The Julian Game by Adele Griffin ( website | tweet )
Publication Date: August 26, 2010
Publisher: Putnam Juvenile
Target audience: Young adult
Keywords: bullying, online identity, popularity
Format read: Borrowed from library.
Summary: A new girl on scholarship at an all-girls school doesn’t mean instant popularity. But Raye wants it, no matter what she has to do, and getting together with dreamy Julian wouldn’t hurt either.
I’m jumping on the Adele Griffin bandwagon, folks.
Because this gal can pack complexity into 200 pages like no other author I have read.
SHOUT IT FROM THE ROOFTOPS: LESS IS MORE!
This is not a mind-blowing premise either. New girl wants to be popular. Ignores real friendship to latch on to superficial ones, and along the way hopes all of her efforts will pay off. New girl also likes popular, adorable boy from neighboring school and hopes she can make that happen. And that’s just the beginning.
When Raye and Ella (the popular one) team up to “take down” Julian (because Ella is mad at him) using a fake Facebook profile, Raye thinks she can one up Ella and befriend Julian without any repercussions.
She should have known better.
Two thoughts really stand out to me in this book. 1) How we can use technology to deceive others. Even if we are being genuine to who we are, we never can truly know what’s going on with the other side of the screen. Even the smallest thing can give you the wrong impression of someone, and maybe without even knowing it we are cushioning and forumlating our own online identities all the time. And 2) what about those nice guys who think they are nice guys, kind of act like nice guys, but are really not nice guys? Aren’t we tricked by people like this all the time? Personally, I think they are totally delusional but I like how familiar this kind of character feels to me.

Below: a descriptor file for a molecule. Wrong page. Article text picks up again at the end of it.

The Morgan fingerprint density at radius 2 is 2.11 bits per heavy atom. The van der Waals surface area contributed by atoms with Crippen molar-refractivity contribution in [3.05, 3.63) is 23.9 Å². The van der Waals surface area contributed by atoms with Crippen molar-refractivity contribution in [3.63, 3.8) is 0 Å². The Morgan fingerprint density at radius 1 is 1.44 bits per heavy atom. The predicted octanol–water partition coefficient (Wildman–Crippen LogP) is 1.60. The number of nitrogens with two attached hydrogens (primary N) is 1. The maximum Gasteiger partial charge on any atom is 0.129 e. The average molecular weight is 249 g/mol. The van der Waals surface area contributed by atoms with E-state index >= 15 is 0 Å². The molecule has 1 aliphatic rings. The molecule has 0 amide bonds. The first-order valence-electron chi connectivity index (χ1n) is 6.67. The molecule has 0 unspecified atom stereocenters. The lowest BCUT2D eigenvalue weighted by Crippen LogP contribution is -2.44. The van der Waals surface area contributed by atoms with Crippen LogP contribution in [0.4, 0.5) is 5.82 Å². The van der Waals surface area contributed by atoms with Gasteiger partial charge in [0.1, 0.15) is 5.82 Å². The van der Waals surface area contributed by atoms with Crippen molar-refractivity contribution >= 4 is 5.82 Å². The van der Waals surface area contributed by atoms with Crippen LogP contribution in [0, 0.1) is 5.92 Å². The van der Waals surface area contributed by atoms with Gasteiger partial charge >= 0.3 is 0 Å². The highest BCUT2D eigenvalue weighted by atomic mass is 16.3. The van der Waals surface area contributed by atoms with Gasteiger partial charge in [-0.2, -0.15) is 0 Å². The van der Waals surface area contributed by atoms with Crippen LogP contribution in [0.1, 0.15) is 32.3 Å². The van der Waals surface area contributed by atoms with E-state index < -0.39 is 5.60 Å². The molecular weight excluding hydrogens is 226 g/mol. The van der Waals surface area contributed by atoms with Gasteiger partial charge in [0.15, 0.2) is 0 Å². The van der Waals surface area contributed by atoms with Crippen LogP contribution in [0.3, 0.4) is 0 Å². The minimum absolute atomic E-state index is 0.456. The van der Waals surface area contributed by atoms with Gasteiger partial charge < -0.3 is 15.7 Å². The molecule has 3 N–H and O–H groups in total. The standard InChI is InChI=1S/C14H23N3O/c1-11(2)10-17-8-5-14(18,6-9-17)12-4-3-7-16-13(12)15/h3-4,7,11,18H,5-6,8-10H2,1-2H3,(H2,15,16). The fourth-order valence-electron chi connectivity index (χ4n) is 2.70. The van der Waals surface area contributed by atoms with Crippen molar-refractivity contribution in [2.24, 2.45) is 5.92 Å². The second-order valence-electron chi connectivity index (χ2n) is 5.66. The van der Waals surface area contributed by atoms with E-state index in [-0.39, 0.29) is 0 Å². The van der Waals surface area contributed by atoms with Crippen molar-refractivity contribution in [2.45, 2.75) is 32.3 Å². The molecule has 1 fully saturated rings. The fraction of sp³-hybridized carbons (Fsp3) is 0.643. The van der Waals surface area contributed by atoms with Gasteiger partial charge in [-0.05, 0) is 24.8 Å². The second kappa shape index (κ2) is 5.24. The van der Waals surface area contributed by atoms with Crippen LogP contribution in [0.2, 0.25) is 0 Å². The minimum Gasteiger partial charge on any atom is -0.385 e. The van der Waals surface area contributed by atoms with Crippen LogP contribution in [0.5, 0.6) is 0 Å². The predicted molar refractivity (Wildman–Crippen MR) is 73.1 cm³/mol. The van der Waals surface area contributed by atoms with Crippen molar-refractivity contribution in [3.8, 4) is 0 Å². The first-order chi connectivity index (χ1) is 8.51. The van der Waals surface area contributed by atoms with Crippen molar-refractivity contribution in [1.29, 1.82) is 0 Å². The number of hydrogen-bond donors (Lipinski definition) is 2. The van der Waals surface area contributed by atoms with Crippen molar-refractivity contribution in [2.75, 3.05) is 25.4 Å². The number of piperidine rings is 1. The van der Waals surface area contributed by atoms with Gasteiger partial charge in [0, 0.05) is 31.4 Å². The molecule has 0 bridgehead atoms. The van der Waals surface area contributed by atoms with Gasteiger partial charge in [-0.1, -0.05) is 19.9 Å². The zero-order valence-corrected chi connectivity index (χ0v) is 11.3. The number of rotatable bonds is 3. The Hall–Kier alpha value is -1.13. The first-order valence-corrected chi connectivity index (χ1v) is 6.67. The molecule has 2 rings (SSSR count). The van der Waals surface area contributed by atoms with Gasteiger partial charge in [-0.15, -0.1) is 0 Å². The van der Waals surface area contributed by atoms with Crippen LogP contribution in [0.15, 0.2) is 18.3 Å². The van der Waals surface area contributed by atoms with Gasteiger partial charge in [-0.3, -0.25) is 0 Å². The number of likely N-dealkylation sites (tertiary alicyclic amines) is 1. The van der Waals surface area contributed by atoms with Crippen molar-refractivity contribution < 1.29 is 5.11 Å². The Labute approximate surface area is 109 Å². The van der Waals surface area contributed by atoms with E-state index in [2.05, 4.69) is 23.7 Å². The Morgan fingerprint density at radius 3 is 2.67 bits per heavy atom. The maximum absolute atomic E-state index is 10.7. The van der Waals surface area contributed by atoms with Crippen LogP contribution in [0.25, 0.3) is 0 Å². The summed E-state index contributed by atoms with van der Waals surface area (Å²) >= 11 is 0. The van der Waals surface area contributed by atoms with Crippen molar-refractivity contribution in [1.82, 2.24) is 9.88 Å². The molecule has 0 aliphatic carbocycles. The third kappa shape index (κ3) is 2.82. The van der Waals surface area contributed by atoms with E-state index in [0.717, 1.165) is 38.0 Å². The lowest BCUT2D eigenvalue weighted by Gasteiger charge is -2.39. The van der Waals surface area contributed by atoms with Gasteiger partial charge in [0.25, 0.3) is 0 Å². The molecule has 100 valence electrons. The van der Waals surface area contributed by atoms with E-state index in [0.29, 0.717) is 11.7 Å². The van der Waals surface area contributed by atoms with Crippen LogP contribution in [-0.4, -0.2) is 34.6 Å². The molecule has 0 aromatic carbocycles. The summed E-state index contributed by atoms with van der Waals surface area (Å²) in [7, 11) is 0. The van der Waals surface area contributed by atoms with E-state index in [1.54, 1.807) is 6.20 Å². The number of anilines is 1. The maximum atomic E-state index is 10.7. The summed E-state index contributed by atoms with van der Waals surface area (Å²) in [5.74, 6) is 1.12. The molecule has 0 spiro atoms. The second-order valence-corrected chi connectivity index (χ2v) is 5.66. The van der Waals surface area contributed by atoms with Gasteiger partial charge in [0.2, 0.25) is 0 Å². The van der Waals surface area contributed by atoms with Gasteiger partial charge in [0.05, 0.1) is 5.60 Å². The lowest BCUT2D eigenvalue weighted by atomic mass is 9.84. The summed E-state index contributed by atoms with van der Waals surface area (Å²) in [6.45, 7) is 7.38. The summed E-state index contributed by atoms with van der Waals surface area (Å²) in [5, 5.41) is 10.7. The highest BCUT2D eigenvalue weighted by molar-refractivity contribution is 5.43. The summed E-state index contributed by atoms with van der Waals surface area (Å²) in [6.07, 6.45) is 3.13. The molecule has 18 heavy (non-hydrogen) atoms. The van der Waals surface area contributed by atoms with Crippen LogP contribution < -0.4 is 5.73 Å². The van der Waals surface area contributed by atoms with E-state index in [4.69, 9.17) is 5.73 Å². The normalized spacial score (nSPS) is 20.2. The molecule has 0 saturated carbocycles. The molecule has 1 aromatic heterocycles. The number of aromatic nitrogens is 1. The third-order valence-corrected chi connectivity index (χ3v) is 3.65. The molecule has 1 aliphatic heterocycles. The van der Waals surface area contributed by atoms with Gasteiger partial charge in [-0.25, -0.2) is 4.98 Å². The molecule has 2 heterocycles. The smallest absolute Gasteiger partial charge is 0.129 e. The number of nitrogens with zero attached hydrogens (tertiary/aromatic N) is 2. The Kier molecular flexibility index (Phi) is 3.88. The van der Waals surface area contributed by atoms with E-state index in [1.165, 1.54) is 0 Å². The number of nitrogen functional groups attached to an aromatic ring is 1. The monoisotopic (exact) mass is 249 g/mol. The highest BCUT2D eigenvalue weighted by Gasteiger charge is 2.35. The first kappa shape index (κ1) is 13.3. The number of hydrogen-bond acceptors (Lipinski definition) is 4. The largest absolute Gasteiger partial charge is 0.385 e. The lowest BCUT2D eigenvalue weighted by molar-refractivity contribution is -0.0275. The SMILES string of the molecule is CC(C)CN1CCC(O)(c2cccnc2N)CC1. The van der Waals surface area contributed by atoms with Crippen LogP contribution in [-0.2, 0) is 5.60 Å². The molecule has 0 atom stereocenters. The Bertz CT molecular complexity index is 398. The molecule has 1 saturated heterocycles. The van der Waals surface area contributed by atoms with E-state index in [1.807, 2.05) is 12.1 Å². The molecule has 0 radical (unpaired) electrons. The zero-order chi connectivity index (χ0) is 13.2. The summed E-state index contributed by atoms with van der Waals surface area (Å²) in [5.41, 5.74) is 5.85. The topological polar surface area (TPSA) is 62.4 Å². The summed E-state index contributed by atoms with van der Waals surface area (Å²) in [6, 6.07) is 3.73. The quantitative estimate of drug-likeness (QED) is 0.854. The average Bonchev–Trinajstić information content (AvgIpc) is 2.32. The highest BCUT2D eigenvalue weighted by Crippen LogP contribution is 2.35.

Griffin’s writing style is so punchy, completely fast-paced, and grounded. She has her character voices down, she doesn’t overshare with the reader, and, my favorite of all, her words are witty, hard hitting, and honest. Her supporting characters are pretty fantastic as well: Tal is Raye’s bestie who is pretty patient and supportive, and even though I really wanted to hate Ella, I was surprisingly entertained by her sometimes and could also see that flicker of HUMAN flashing somewhere in her body. Supporting characters do not have to be caricatures and villains do not have to be typically mean. Griffin is a generous writer and gives everyone substance. (Even Raye’s dad’s girlfriend.)
So what price would you pay for popularity? And what happens when people are not what they seem?
The Julian Game is worth the ride.